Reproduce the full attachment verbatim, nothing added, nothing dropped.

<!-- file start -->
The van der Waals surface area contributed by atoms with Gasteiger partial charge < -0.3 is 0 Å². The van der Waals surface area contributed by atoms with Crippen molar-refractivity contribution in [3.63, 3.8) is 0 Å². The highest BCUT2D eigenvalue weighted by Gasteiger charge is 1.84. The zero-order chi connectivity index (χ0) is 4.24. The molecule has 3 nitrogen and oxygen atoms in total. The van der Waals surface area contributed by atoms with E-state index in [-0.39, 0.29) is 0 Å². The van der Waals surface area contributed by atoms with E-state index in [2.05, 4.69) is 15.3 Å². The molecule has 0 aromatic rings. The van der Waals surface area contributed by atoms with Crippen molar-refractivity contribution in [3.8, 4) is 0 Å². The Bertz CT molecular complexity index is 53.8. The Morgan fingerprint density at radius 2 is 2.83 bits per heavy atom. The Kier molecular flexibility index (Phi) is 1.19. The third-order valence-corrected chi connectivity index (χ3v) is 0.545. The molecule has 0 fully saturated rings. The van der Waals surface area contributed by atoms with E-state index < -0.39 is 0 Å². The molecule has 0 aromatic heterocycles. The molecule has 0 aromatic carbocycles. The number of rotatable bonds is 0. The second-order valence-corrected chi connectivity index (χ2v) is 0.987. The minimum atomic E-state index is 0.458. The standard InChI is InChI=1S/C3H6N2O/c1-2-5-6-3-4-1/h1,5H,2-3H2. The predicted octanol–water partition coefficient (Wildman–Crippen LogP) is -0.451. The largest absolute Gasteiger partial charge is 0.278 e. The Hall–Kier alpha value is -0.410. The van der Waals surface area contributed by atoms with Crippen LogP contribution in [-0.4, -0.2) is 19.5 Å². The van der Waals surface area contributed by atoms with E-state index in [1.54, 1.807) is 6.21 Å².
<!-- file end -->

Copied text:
The van der Waals surface area contributed by atoms with Gasteiger partial charge < -0.3 is 0 Å². The van der Waals surface area contributed by atoms with Crippen molar-refractivity contribution in [3.63, 3.8) is 0 Å². The highest BCUT2D eigenvalue weighted by Gasteiger charge is 1.84. The zero-order chi connectivity index (χ0) is 4.24. The molecule has 3 nitrogen and oxygen atoms in total. The van der Waals surface area contributed by atoms with E-state index in [-0.39, 0.29) is 0 Å². The van der Waals surface area contributed by atoms with E-state index in [2.05, 4.69) is 15.3 Å². The molecule has 0 aromatic rings. The van der Waals surface area contributed by atoms with Crippen molar-refractivity contribution in [3.8, 4) is 0 Å². The Bertz CT molecular complexity index is 53.8. The Morgan fingerprint density at radius 2 is 2.83 bits per heavy atom. The Kier molecular flexibility index (Phi) is 1.19. The third-order valence-corrected chi connectivity index (χ3v) is 0.545. The molecule has 0 fully saturated rings. The van der Waals surface area contributed by atoms with E-state index < -0.39 is 0 Å². The molecule has 0 aromatic heterocycles. The molecule has 0 aromatic carbocycles. The number of rotatable bonds is 0. The second-order valence-corrected chi connectivity index (χ2v) is 0.987. The minimum atomic E-state index is 0.458. The standard InChI is InChI=1S/C3H6N2O/c1-2-5-6-3-4-1/h1,5H,2-3H2. The predicted octanol–water partition coefficient (Wildman–Crippen LogP) is -0.451. The largest absolute Gasteiger partial charge is 0.278 e. The Hall–Kier alpha value is -0.410. The van der Waals surface area contributed by atoms with Crippen LogP contribution in [-0.4, -0.2) is 19.5 Å². The van der Waals surface area contributed by atoms with E-state index in [1.54, 1.807) is 6.21 Å².